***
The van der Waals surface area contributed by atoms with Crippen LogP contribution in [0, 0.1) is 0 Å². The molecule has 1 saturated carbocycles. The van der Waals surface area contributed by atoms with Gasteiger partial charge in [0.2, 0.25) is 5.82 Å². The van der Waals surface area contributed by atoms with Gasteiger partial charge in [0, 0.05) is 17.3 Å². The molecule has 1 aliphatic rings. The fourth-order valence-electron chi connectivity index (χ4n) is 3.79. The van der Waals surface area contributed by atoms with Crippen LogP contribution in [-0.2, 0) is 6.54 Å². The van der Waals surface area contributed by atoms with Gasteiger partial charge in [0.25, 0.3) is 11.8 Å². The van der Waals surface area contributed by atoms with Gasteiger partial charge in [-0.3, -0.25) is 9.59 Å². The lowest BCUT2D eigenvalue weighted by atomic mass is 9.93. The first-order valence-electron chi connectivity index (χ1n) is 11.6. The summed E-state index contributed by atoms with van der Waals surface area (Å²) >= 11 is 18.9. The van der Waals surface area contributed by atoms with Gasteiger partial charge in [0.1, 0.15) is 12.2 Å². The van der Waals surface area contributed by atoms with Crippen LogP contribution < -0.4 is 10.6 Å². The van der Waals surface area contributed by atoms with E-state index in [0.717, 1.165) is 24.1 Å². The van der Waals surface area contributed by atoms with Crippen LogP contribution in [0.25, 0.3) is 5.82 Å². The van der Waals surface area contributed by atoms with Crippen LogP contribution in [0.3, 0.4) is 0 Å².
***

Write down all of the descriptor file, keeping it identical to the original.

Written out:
The van der Waals surface area contributed by atoms with Crippen LogP contribution in [0, 0.1) is 0 Å². The molecule has 1 saturated carbocycles. The van der Waals surface area contributed by atoms with Gasteiger partial charge in [0.2, 0.25) is 5.82 Å². The van der Waals surface area contributed by atoms with Gasteiger partial charge in [0, 0.05) is 17.3 Å². The molecule has 1 aliphatic rings. The fourth-order valence-electron chi connectivity index (χ4n) is 3.79. The van der Waals surface area contributed by atoms with Crippen LogP contribution in [-0.2, 0) is 6.54 Å². The van der Waals surface area contributed by atoms with Gasteiger partial charge in [0.25, 0.3) is 11.8 Å². The van der Waals surface area contributed by atoms with Gasteiger partial charge in [-0.3, -0.25) is 9.59 Å². The lowest BCUT2D eigenvalue weighted by atomic mass is 9.93. The first-order valence-electron chi connectivity index (χ1n) is 11.6. The summed E-state index contributed by atoms with van der Waals surface area (Å²) >= 11 is 18.9. The van der Waals surface area contributed by atoms with Gasteiger partial charge in [0.1, 0.15) is 12.2 Å². The van der Waals surface area contributed by atoms with Crippen LogP contribution < -0.4 is 10.6 Å². The van der Waals surface area contributed by atoms with E-state index in [0.717, 1.165) is 24.1 Å². The van der Waals surface area contributed by atoms with Crippen LogP contribution in [0.25, 0.3) is 5.82 Å². The van der Waals surface area contributed by atoms with Crippen LogP contribution in [0.3, 0.4) is 0 Å².